A no-bid multi-billion contract for Dulles Rail, Phase I, which is largely funded by increased tolls paid by Dulles Toll Road users, on the grounds that rail will take traffic off the DTR. However, even permitting Tysons to grow one-third larger puts so much more traffic on the DTR that Fairfax County is considering tripling MWAA's already increased tolls by 200%. Of course, the arrival of rail triggers the increased density for Tysons.

    Dulles Rail is planned for three stations, but a part-time employee, who was also an elected official in Fairfax County, gets a fourth station added in front of the employee's employer's place of business.

    Naw, Virginia's a good, clean state.

    We are as corrupt as New Jersey, Chicago, or Louisiana; we're just more sophisticated.


  8. Anonymous Avatar


    Good points.

    Those 'close to power' get the goodies.

    But why the Bad rating?


  9. Anonymous Avatar

    Virginia was a very class-oriented colony and state. It had slavery, religious and property ownership tests for voting. The Elite and the rest of us. (So did other places.) State government seems designed to avoid direct decision-making from ordinary voters. There is no real initiative, referendum or recall provisions in the law.

    I've lived in Virginia, by choice, since 1984. There are many very positive things about the state and its people — both real Virginians and fake Virginians (like me), but there is also this at least tacit rule that holds members of the Elite have more rights and privileges than do ordinary people. IMHO, that leads to some of the at least soft corruption in Virginia.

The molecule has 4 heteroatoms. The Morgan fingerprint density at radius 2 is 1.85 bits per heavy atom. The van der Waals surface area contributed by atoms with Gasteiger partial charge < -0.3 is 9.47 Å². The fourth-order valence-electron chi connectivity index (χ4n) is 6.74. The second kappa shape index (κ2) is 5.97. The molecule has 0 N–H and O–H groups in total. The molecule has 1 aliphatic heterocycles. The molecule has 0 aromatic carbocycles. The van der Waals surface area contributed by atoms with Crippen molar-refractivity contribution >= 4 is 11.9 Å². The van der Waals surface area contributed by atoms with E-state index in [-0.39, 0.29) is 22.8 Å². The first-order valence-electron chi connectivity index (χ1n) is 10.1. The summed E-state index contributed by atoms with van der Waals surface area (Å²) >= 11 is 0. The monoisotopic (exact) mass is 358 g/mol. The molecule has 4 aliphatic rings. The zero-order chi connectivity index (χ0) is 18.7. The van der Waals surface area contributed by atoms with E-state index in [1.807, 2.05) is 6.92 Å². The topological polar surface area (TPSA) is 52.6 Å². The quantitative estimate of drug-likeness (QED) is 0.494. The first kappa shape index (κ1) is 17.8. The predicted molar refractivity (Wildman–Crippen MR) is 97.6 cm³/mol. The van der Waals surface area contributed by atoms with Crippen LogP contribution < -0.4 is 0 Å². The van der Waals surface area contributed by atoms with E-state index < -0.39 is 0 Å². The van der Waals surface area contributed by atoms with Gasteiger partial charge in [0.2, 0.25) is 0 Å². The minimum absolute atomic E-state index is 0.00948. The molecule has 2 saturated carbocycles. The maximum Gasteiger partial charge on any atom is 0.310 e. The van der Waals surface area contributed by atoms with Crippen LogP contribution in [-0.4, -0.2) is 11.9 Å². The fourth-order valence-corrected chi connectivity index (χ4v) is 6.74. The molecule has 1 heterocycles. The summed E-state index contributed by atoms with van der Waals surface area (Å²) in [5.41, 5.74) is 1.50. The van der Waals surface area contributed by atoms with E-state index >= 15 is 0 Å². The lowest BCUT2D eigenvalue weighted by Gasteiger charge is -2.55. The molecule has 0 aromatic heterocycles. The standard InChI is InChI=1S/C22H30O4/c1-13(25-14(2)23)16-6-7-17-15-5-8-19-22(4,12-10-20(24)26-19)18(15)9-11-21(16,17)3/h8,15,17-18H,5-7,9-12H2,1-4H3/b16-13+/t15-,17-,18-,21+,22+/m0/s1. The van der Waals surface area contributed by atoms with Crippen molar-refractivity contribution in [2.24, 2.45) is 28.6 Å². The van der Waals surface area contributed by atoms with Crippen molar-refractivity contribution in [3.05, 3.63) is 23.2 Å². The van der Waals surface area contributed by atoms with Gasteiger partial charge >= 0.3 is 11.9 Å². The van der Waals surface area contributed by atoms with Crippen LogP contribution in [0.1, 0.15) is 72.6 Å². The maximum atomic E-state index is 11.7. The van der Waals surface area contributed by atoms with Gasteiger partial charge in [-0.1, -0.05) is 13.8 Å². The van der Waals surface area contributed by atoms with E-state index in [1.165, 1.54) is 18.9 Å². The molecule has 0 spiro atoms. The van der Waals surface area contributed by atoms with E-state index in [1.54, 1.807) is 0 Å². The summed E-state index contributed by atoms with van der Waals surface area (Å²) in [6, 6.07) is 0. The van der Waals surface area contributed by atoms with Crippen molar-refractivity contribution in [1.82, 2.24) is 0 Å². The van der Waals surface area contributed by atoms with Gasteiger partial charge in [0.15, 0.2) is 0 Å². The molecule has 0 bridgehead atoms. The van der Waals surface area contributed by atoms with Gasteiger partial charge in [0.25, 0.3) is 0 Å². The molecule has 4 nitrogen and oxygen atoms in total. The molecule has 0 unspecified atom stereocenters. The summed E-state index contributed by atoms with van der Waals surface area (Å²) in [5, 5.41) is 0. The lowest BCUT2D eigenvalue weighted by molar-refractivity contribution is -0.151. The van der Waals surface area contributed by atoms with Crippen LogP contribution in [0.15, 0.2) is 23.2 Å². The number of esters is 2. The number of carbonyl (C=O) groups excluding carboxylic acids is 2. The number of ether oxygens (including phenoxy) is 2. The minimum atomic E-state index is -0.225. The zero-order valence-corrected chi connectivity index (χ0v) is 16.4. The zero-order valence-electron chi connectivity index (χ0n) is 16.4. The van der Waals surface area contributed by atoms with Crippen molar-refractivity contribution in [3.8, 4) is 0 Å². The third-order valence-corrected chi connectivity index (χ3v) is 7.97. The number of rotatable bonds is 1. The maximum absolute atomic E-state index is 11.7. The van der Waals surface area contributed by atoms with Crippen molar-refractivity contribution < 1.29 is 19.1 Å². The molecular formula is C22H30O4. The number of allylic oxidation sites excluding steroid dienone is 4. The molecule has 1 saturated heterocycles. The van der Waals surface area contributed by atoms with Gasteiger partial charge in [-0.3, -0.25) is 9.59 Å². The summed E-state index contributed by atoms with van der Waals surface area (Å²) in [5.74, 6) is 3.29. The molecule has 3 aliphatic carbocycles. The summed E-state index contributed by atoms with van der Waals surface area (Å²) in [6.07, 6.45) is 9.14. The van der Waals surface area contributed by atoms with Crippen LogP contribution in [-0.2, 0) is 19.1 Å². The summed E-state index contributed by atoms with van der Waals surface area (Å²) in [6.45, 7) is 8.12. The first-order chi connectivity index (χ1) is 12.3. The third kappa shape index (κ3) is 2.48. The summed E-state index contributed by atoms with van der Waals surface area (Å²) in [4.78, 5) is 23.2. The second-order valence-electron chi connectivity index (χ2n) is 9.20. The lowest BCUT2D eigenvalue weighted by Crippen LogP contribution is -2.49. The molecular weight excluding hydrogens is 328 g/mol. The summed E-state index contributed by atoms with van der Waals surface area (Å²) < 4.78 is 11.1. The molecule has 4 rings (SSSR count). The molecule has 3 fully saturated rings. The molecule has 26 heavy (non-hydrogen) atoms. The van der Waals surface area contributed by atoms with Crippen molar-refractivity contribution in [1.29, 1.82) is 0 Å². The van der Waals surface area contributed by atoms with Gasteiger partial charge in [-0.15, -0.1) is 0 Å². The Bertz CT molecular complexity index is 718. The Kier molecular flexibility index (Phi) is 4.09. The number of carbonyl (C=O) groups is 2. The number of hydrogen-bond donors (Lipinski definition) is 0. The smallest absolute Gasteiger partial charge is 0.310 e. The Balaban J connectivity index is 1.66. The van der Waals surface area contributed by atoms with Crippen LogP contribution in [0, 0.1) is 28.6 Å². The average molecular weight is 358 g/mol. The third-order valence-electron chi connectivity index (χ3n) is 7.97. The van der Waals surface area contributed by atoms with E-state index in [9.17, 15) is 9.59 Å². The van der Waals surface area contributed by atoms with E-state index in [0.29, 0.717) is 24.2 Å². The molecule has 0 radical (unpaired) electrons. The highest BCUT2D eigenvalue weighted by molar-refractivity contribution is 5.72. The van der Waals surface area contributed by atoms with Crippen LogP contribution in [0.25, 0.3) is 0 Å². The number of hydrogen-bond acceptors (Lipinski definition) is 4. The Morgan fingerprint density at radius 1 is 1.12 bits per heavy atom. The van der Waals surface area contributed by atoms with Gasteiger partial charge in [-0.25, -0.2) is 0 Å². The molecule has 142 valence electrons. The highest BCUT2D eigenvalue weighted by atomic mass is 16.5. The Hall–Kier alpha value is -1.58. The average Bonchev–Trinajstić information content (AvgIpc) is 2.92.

How can a so-called good government state permit a no-bid, multi-billion contract on Dulles Rail, Phase I? Is that Chicago, or is that Chicago?

    Look at the 2004 sales tax referenda. I don't know about the Hampton Roads matter, but the NoVA matter was clearly an attempt by some big landowners to get ordinary taxpayers to fund road improvements located near the landowners' parcels. is that New Jersey or is that New Jersey?

    Take a look at the Fairfax County staff's proposal for funding transportation infrastructure. Despite a 75-25 cost split that has been used successfully in both Loudoun and Fairfax Counties to fund Route 28 improvements and increase the value of commercial land in the corridor, that same approach was excluded by the staff because the Tysons landowners want taxpayers to fund most of the costs that enable them to have major increases in density. Is that Louisiana, or is that Louisiana?

    Maybe this is just soft corruption, but it's corruption nonetheless. It's not a political party issue either. Both Democrats and Republican officials seem to be willing to subvert the public interest for the benefits of the Elite. That needs to change.


  10. Anonymous Avatar

    Peter – maybe they looked at land use issues.


    Thats rich.

    You and I have to have dinner sometime.


  11. Anonymous Avatar

    Still have not seen Mr. Bacon admit that Virgina is second worst, not second best.

  12. James A. Bacon Avatar
    James A. Bacon

    I have emailed the author asking for clarification. No word back as yet.